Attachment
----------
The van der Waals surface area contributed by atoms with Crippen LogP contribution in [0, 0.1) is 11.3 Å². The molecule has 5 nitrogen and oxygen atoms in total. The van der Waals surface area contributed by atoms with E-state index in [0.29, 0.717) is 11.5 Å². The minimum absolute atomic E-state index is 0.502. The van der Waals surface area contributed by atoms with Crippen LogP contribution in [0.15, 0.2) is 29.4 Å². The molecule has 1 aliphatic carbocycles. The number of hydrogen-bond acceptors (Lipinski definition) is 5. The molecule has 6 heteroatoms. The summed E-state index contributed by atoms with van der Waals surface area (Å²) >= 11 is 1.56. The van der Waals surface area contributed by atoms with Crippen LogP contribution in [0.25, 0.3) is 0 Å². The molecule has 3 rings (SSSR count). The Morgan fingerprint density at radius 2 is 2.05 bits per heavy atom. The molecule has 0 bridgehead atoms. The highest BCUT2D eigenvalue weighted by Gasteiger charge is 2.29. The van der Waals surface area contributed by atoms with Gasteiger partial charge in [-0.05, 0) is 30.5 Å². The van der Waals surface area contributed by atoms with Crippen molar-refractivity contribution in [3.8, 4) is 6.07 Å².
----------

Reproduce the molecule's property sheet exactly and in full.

The van der Waals surface area contributed by atoms with Crippen LogP contribution in [0, 0.1) is 11.3 Å². The molecule has 5 nitrogen and oxygen atoms in total. The van der Waals surface area contributed by atoms with E-state index in [0.29, 0.717) is 11.5 Å². The minimum absolute atomic E-state index is 0.502. The van der Waals surface area contributed by atoms with Crippen LogP contribution in [0.15, 0.2) is 29.4 Å². The molecule has 1 aliphatic carbocycles. The number of hydrogen-bond acceptors (Lipinski definition) is 5. The molecule has 6 heteroatoms. The summed E-state index contributed by atoms with van der Waals surface area (Å²) >= 11 is 1.56. The van der Waals surface area contributed by atoms with Crippen LogP contribution in [0.25, 0.3) is 0 Å². The molecule has 3 rings (SSSR count). The Morgan fingerprint density at radius 2 is 2.05 bits per heavy atom. The molecule has 0 bridgehead atoms. The highest BCUT2D eigenvalue weighted by Gasteiger charge is 2.29. The van der Waals surface area contributed by atoms with Gasteiger partial charge in [-0.05, 0) is 30.5 Å². The van der Waals surface area contributed by atoms with Crippen molar-refractivity contribution in [3.8, 4) is 6.07 Å².